Learning disabled child sex offenders : sexual knowledge, locus of control, and attitudes consistent with sex offending
Previous research indicated that sex offending against children, by people with or
without a learning disability, is a serious problem. Our current understanding and
treatment of learning disabled sex offenders has been adapted from literature
concerning non-learning disabled sex offenders. There is limited empirical support
for this. Additionally, variations between these populations suggest that this may not
be appropriate. Three variables of interest arose from the literature due to their
questionable empirical support, and their salience in current theory and practice:
general sexual knowledge, locus of control, and attitudes consistent with sex
offending. It was hypothesised that if adaptation was appropriate, these variables
should distinguish between learning disabled sex offenders and non-offenders.
A between groups design, employing structured questionnaire methodology,
investigated differences between nineteen learning disabled sex offenders and
eighteen learning disabled non-offenders, on the variables of interest.
Participants did not differ significantly on sexual knowledge, except on two subsections
(Physiology: Pictures and Sexuality). There was no difference between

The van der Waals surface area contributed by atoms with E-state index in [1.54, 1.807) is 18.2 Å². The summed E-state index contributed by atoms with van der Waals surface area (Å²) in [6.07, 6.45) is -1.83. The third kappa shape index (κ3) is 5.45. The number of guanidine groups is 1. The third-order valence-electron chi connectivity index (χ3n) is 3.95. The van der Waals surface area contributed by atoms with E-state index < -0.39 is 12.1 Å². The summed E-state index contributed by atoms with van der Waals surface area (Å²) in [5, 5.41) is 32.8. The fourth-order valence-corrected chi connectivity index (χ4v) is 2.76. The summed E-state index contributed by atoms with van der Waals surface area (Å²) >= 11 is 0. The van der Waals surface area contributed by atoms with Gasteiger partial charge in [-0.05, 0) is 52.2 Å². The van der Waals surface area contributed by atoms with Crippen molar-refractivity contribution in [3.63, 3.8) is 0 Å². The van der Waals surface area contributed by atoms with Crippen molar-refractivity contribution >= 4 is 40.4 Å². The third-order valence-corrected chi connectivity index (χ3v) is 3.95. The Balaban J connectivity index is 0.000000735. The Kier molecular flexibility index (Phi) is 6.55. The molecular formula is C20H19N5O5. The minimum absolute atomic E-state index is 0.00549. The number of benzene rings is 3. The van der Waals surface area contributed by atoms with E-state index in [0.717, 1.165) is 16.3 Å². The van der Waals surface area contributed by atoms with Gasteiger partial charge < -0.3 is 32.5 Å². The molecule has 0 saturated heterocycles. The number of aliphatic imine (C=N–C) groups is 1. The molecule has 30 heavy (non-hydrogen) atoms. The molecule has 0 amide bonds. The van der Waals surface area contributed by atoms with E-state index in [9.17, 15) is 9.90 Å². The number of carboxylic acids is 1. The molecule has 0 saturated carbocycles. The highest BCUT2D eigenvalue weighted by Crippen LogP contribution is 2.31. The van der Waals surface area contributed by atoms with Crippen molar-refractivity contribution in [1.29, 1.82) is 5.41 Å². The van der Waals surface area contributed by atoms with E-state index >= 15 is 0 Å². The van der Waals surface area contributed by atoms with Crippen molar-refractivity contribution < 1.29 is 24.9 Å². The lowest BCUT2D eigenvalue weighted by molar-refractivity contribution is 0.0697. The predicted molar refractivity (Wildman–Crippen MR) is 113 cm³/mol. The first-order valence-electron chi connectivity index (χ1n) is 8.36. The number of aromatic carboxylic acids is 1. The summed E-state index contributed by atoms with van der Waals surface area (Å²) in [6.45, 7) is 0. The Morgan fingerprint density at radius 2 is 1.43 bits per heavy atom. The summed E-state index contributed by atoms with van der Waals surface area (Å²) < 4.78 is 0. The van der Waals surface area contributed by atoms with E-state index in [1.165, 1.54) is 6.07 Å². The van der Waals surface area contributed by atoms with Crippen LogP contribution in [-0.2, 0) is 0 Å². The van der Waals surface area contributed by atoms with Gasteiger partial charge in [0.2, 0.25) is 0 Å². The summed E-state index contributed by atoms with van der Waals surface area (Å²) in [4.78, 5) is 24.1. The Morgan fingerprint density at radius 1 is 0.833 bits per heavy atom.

participants on either locus of control or attitudes consistent with sex offending.
Further analysis showed no relationship between the variables of interest and eitherFull Scale IQ, Frequency of Offending, or Participation in Treatment. Concerns were
raised over the clinical implications of these findings.
The results questioned meaningfulness of adopting aspects of the non-learning
disabled sex offending literature for the learning disabled population. No evidence
supported the conjectured link between sexual knowledge and sex offending in the
learning disabled population. Sex offenders and non-offenders were not
distinguished by either locus of control or attitudes consistent with sex offending. It
was suggested that research should further investigate the evidence base adapted to
the non-learning disabled population, in order to provide appropriate empirical
support for the theory and treatment of this complex group